I've said in the past that our albums are thematical more like Iron Maiden albums rather than King Diamond albums. That means the songs are loosely based on a theme or a frame of mind, and all the songs are reflections from within that empire, if you will. That also ties in with the visual aspect of the album, which is Victorian, Gothic, kind of late 1800s — when the industrialization of the world basically made people redundant, and how that affected them. Today, a large [part] of the turmoil we're experiencing in the West, specifically, comes from the fact that so many of us have been made superfluous. People don't have a purpose anymore — their sense of meaning is gone. And when you take that away from people, they sit around and think about shit that is not necessarily very good to think about.
THERE ARE TOO MANY DARK RABBIT HOLES TO GO DOWN.
Yes. And as much as I am an advocate for free thinking and liberalism … I also know that too much thinking will fucking kill you. It's not necessarily a good thing to be a philosopher all day long. Sometimes you just need to do physical chores and let steam out. Finding that balance will make you a better person and allow you to be friends with more people. It's like dogs: A nice dog is a dog that has been running a lot and spending time with other dogs playing and humping teddy bears — and then relaxing by the fire. And people are generally the same. So that's how isolation plays into Impera.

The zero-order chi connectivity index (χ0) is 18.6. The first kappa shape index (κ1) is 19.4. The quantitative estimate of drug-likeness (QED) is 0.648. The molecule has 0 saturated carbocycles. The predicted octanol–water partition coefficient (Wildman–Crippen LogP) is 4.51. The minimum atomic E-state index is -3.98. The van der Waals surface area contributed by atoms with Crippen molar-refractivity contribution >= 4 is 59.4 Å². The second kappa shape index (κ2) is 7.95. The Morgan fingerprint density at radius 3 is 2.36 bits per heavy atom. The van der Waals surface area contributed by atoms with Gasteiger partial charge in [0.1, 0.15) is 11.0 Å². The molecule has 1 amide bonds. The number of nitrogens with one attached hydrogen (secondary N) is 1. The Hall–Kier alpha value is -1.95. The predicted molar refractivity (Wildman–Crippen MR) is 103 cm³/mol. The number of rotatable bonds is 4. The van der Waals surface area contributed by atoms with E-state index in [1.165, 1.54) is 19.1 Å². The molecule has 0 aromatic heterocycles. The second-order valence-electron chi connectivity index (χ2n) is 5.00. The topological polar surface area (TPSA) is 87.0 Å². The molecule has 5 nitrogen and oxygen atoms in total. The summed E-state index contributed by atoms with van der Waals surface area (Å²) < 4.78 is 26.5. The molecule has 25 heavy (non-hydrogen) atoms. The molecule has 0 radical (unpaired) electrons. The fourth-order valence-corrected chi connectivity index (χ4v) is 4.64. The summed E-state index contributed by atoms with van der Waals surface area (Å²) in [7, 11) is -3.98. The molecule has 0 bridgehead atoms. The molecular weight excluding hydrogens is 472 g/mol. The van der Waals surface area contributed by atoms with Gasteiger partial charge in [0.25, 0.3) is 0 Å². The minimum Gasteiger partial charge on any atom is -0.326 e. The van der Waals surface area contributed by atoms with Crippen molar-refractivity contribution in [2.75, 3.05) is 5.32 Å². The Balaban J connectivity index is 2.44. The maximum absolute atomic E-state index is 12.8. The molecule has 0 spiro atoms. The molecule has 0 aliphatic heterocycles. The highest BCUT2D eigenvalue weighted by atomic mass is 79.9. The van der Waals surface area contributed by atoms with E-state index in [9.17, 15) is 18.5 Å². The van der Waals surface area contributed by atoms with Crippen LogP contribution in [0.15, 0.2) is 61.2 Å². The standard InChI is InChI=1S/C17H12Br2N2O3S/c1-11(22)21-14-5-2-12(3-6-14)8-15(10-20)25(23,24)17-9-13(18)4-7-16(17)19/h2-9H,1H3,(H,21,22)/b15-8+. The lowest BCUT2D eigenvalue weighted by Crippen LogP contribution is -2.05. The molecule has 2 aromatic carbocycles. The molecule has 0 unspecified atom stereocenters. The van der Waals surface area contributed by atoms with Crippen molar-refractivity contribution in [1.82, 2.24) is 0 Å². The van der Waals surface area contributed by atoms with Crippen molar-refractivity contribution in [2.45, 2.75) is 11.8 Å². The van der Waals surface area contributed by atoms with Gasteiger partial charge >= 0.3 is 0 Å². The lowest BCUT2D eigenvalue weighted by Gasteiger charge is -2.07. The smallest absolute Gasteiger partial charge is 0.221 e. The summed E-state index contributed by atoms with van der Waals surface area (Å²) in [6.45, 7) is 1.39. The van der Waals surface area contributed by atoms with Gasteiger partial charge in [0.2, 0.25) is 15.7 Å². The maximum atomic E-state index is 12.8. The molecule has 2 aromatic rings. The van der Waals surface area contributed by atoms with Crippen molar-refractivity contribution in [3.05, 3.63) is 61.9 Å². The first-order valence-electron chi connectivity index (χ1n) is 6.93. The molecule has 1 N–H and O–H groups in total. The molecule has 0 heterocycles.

YOU'VE RELEASED "CALL ME LITTLE SUNSHINE" AS A SINGLE. TO ME, THE SINISTER BUT COMFORTING VIBES RECALL "CIRICE" FROM MELIORA. IS THERE ANY CONNECTION?
Yeah, I think like "Cirice," it falls into the role of something that tries to be equally enthralling and comforting but also menacing and dangerous. I've always liked that dichotomy. To me, that's always a pleasing concept. The song and video for "Call Me Little Sunshine" are meant to illustrate the isolative human being in her own little bubble, comforted by — in this case — opium. But she's on this train and, in the end, she meets her people. There's going to be a continuation of that in other videos. It's a little bit of a story.